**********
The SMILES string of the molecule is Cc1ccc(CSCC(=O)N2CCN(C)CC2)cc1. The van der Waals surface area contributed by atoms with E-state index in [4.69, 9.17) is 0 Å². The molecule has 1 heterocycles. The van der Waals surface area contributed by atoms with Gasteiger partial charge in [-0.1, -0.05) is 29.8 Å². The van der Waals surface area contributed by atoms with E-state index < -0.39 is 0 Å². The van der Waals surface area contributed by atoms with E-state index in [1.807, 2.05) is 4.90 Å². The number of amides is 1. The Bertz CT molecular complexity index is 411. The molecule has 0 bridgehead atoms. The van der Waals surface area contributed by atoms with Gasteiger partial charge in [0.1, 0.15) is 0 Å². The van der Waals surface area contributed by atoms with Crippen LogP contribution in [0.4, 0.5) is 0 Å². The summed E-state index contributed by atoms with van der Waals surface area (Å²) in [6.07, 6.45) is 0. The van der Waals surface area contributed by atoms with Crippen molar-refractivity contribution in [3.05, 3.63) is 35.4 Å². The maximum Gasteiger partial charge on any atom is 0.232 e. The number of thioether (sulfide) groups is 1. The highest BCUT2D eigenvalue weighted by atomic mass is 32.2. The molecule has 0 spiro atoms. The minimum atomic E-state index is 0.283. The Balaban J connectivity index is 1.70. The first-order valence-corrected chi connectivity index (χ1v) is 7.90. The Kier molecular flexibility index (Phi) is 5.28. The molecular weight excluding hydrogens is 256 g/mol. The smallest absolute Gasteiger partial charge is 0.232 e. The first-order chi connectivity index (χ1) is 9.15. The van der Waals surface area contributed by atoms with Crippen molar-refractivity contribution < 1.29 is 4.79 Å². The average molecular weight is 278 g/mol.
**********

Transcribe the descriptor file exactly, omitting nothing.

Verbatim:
The SMILES string of the molecule is Cc1ccc(CSCC(=O)N2CCN(C)CC2)cc1. The van der Waals surface area contributed by atoms with E-state index in [4.69, 9.17) is 0 Å². The molecule has 1 heterocycles. The van der Waals surface area contributed by atoms with Gasteiger partial charge in [-0.1, -0.05) is 29.8 Å². The van der Waals surface area contributed by atoms with E-state index < -0.39 is 0 Å². The van der Waals surface area contributed by atoms with E-state index in [1.807, 2.05) is 4.90 Å². The number of amides is 1. The Bertz CT molecular complexity index is 411. The molecule has 0 bridgehead atoms. The van der Waals surface area contributed by atoms with Gasteiger partial charge in [0.1, 0.15) is 0 Å². The van der Waals surface area contributed by atoms with Crippen LogP contribution in [0.4, 0.5) is 0 Å². The summed E-state index contributed by atoms with van der Waals surface area (Å²) in [6.07, 6.45) is 0. The van der Waals surface area contributed by atoms with Crippen molar-refractivity contribution in [3.05, 3.63) is 35.4 Å². The maximum Gasteiger partial charge on any atom is 0.232 e. The number of thioether (sulfide) groups is 1. The highest BCUT2D eigenvalue weighted by atomic mass is 32.2. The molecule has 0 spiro atoms. The minimum atomic E-state index is 0.283. The Balaban J connectivity index is 1.70. The first-order valence-corrected chi connectivity index (χ1v) is 7.90. The Kier molecular flexibility index (Phi) is 5.28. The molecular weight excluding hydrogens is 256 g/mol. The smallest absolute Gasteiger partial charge is 0.232 e. The first-order chi connectivity index (χ1) is 9.15. The van der Waals surface area contributed by atoms with Crippen molar-refractivity contribution < 1.29 is 4.79 Å². The average molecular weight is 278 g/mol.